The mood at Labour's conference this week was buoyant. But Birmingham MP Sion Simon reports that delegates were also in something approaching a state of shock.
It has begun to sunk in that they could win another election - and, as he confidently predicted, they could win it with an increased majority. It remains to be seen whether that one comes true, but it's certainly not impossible.
Since Tony Blair resigned, it has become clear that a fair bit of the public's hostility towards the Government was really directed against Mr Blair personally. Now that he's safely out of the way, people are willing to give the Government a chance again.
Gordon Brown, in his new role as party leader, has apparently learned to smile. Labour has even placated critics of the Iraq war by quietly admitting that the invasion might have been a bit of a mistake and George Bush does have his faults.
Meanwhile, the Conservatives helpfully began to implode just as they faced their biggest challenge since David Cameron became leader. Mr Cameron's team had believed Tony Blair was a political asset for Labour, while moderate voters would be repulsed by Gordon.
When this turned out to be wrong, one or two Conservative backbenchers and prominent supporters responded by turning against their own leader. Who knows what they were thinking.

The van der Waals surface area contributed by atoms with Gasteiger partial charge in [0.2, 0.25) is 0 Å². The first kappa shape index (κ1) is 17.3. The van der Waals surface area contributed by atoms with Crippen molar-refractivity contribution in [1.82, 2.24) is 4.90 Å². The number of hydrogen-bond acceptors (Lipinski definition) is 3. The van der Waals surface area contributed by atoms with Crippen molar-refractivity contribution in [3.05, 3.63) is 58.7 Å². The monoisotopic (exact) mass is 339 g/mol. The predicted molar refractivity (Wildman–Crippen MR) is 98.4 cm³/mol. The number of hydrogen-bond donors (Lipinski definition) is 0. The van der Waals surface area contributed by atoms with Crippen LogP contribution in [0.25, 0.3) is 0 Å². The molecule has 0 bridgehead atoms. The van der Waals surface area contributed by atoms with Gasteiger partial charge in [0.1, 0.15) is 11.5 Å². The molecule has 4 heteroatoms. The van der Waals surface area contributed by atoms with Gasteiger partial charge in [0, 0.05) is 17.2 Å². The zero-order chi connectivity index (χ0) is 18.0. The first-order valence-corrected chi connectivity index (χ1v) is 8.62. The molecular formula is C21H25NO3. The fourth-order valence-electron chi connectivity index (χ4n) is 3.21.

So Labour is now beginning to believe that it could win the next election - not by the skin of its teeth, but in a big way.
This would devastate the Tories. It would send the message that the Cameron experiment had failed, and all this modernising, touchy-feely stuff was for the birds.
Mr Cameron could probably survive losing an election as long as the Tories made some progress, winning some key seats and cutting Gordon Brown's majority.
But if they lose badly, he'll be out. And this would be a disaster for the Tories, as David Cameron is right - they need to change, and to embrace modern Britain.
Neil Kinnock told a fringe meeting at the Bournemouth conference this week that he hoped Gordon would "grind the bastards into dust".
He may get his wish. But then again, the Tories have their own conference next week, and may receive a lift from that.
Because there is a lesson from the ascent of Gordon that Mr Simon and his colleagues shouldn't forget. Remember how the Conservatives were riding the crest of a wave and Labour were slowly sinking? Just a few months ago? Remember how it changed very quickly?
As the shellshocked Tories heading for Blackpool this weekend can testify, in politics you should never count your chickens before they've hatched.
The reality is that Gordon Brown has not yet been tested.
He faced some difficult issues in his first months as Prime Minister - terrorism, floods and so on - and responded in a calm and dignified way. Naturally, voters liked this.
But that's not what being Prime Minister is all about. Most days do not bring a crisis.
What Mr Brown will really be judged on is whether he can improve our schools, improve our hospitals and bring down crime.
He has been Prime Minister for around three months -and Parliament has been in recess for almost all of that period.
But MPs return to Westminster next week and Mr Brown will then be expected to get on with the mundane job of governing the country.
Will voters believe he is improving standards in their child's classroom, or making their local hospital cleaner?
Or will they conclude that they have heard it all from Labour before, and consider the merits of putting someone new in charge?
It's impossible to predict, but the events of the past three months don't provide much guidance. Mr Brown has still not really got stuck into his new job.